What is this??
Jan. 12, 2008: Jim was beginning to come down with a cold so he canceled his appt. with Hernan and slept in. We left the marina at 1030 and took the long route back to the anchorage, as we were running the watermaker. We anchored on the municipal side figuring it is a shorter ride to the beach when hauling the battery, rescheduled for Monday. Jerry hasn't been feeling well these past few days so we aren't sure about going to Acapulco. We will lose our money if we don't go. Seeing turtles has made me want to attempt a wall hanging that I purchased back in 2005 called Herd of Turtles. I've had the material on board for 3 years but hadn't been able to figure out the directions. Last May I brought the pattern with me to Orcas, but Lynn couldn't figure it out either! Fortified by a glass of wine, I dug the pattern and material out, and went with my gut instinct as to how to transfer the pattern onto the fabric. I did so by pinning the two together and then taping them onto the window glass, using the sunlight to illuminate the lines. The process worked very well -- just hope it was correct! Then I spent the rest of the afternoon basting two fabrics together. Jim ran the Southbound net -- he has officially been assigned Saturday nights.
Babs and Peter
Jan. 05-11, 2008: We returned to Zihua Bay where we spent 5 days in La Ropa enjoying sunny days with the temperature hovering in the mid-80s. Babs, Peter and I did laps around the boat while Jim scraped the barnacles off the boat bottom. We also read, caught up with life and enjoyed one another's company. Babs accompanied me to the grocery store; she had a wonderful time going up and down the aisles checking out the various Mexican food products. Mañana hosted happy hour on Monday with Gambit and on Tuesday with Psyche and Lazy Days; it was a nice way to introduce our friends to the folks. Unfortunately on Weds., Jim discovered that the engine start battery had died a premature death; time will tell how many hoops we have to jump through to replace it. We went ashore Weds. afternoon and checked in with Rick regarding how to go about getting a new battery, did some shopping and had planned to dine at La Sirena Gorda (the fat mermaid), but the restaurant turned out to be closed on Wednesdays, so we enjoyed a lovely dinner at Casa Elvira instead. We were delayed heading to Isla Grande on Thursday; we had to wait for Hernan to come by and take a look at the battery. Thank goodness he was prompt -- the "full" light on the holding tank sensor came on mid-morning! Jim and Hernan will meet up Sat. morning and shop for the battery. On the way over to Isla Grande, a humpback whale put on a tremendous show of rolling over in the water and sticking its flippers into the air several times! We had the anchorage pretty much to ourselves in the afternoon although we still had to deal with the jet skis from Playa Linda. We were eventually joined by 3 other sailboats and one mega yacht. That evening, the wind changed direction and we rolled all night long. Definitely not comfortable, but not a whole lot we could do in the dark. We returned to the marina after breakfast on Friday, had a late lunch at a marina restaurant and then took a taxi to the airport. Jim paid the driver 20 pesos extra to put the air conditioner on! For some reason, taxi rides always turn out to be an adventure -- Jim tips heavily if we make it to our destination in one piece! We said good-bye to Peter & Babs and caught a combi back to Ixtapa. We hopped off the combi at the bus station, figuring we might as well buy our tickets to Acapulco while we were here. Now all along, we thought we were going to Acapulco on Monday for 2 days -- Jan. 15-17. We suddenly realized that Jan. 15-17 is Tues-Thurs! Needless to say we didn't buy the bus tickets until we confirmed the hotel dates.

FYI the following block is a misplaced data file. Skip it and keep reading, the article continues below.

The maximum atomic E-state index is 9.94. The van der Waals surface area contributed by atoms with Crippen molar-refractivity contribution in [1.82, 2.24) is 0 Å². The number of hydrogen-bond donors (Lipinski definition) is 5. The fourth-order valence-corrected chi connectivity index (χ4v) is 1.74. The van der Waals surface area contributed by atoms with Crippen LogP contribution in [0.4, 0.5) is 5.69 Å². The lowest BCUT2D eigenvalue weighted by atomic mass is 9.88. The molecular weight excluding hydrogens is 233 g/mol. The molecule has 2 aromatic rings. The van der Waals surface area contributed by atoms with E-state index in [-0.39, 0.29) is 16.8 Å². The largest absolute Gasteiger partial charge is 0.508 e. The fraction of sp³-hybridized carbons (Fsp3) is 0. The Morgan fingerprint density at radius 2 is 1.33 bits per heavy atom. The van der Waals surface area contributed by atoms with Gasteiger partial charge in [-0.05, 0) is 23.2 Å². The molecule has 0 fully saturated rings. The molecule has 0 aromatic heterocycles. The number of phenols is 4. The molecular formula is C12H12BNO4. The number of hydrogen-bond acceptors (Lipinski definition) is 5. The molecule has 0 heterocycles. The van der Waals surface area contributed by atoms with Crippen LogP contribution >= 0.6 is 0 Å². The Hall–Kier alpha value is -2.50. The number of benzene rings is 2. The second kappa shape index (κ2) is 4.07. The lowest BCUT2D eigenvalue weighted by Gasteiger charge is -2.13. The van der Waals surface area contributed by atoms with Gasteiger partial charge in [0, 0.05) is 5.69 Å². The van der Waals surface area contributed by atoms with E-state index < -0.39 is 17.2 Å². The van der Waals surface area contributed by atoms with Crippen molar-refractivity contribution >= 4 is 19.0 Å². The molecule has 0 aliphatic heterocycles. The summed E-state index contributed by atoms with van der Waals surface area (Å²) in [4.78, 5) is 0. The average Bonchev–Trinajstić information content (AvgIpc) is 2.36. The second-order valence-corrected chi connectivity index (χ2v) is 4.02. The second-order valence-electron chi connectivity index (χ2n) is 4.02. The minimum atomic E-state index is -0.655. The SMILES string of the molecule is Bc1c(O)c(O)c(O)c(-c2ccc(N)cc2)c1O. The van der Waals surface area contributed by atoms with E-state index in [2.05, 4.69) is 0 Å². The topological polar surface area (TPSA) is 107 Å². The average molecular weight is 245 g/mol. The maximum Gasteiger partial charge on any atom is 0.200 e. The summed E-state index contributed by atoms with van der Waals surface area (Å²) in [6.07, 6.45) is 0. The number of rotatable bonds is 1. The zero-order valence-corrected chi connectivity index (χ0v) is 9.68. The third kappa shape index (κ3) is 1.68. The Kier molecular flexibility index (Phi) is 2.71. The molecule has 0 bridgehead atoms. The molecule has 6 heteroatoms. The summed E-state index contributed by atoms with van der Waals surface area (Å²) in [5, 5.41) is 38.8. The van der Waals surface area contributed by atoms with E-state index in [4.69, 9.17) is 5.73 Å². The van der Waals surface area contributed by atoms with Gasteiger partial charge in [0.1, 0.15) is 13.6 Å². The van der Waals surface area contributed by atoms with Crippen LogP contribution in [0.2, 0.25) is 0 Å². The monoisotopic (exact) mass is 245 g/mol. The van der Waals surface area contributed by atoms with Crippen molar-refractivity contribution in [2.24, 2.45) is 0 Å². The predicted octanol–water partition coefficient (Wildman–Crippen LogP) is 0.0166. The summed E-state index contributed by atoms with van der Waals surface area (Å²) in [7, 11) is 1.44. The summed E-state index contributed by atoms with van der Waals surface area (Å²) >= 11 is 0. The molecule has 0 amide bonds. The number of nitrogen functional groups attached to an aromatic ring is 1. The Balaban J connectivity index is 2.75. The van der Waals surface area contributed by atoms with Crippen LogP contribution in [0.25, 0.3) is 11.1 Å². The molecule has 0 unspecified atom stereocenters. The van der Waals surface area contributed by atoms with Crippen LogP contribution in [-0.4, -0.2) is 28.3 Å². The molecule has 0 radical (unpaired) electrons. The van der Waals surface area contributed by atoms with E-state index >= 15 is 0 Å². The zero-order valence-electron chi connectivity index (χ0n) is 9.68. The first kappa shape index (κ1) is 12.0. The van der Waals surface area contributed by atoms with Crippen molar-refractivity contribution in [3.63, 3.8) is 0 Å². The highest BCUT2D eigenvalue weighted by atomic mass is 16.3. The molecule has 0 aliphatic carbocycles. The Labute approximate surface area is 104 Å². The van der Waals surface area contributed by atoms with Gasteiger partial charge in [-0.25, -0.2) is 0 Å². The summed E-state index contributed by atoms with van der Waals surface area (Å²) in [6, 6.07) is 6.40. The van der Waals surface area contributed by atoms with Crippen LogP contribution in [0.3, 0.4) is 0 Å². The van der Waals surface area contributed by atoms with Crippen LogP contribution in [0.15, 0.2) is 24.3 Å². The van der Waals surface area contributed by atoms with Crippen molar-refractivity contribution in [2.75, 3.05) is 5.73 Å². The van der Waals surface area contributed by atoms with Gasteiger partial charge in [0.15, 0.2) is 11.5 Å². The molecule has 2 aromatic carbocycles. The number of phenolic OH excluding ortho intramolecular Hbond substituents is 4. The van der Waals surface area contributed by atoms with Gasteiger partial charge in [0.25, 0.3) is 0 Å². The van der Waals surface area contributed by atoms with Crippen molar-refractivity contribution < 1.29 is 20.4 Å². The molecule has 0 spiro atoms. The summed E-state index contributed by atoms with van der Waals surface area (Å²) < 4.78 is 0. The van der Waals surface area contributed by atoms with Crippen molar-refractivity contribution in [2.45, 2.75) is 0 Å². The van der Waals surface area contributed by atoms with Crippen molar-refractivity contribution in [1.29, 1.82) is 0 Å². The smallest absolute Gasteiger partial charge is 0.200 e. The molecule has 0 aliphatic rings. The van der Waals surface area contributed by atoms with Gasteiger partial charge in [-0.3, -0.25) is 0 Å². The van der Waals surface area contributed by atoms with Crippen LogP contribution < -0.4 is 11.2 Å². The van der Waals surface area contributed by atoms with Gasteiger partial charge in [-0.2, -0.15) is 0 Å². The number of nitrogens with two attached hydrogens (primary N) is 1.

Scenes within Marina Ixtapa